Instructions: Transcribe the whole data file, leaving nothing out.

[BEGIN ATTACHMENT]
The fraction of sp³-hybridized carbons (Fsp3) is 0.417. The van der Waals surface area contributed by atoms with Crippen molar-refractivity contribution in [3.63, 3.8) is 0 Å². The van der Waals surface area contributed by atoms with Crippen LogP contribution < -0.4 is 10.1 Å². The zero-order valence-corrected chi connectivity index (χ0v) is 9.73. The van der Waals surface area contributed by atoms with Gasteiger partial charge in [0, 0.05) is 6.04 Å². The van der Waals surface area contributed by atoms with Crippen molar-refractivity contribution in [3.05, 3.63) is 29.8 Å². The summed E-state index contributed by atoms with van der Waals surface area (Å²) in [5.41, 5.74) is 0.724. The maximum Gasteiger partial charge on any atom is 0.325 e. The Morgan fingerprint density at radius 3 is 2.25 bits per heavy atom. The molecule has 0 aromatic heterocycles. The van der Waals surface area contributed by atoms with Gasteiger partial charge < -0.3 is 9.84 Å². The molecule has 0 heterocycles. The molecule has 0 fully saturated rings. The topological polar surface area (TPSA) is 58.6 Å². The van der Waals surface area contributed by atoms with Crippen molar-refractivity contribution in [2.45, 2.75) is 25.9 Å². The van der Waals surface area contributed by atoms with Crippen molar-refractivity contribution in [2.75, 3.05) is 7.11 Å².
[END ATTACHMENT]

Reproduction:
The fraction of sp³-hybridized carbons (Fsp3) is 0.417. The van der Waals surface area contributed by atoms with Crippen molar-refractivity contribution in [3.63, 3.8) is 0 Å². The van der Waals surface area contributed by atoms with Crippen LogP contribution < -0.4 is 10.1 Å². The zero-order valence-corrected chi connectivity index (χ0v) is 9.73. The van der Waals surface area contributed by atoms with Gasteiger partial charge in [0, 0.05) is 6.04 Å². The van der Waals surface area contributed by atoms with Crippen molar-refractivity contribution in [3.05, 3.63) is 29.8 Å². The summed E-state index contributed by atoms with van der Waals surface area (Å²) in [5.41, 5.74) is 0.724. The maximum Gasteiger partial charge on any atom is 0.325 e. The Morgan fingerprint density at radius 3 is 2.25 bits per heavy atom. The molecule has 0 aromatic heterocycles. The van der Waals surface area contributed by atoms with Gasteiger partial charge < -0.3 is 9.84 Å². The molecule has 0 heterocycles. The molecule has 0 fully saturated rings. The topological polar surface area (TPSA) is 58.6 Å². The van der Waals surface area contributed by atoms with Crippen molar-refractivity contribution in [2.45, 2.75) is 25.9 Å². The van der Waals surface area contributed by atoms with Crippen molar-refractivity contribution in [2.75, 3.05) is 7.11 Å².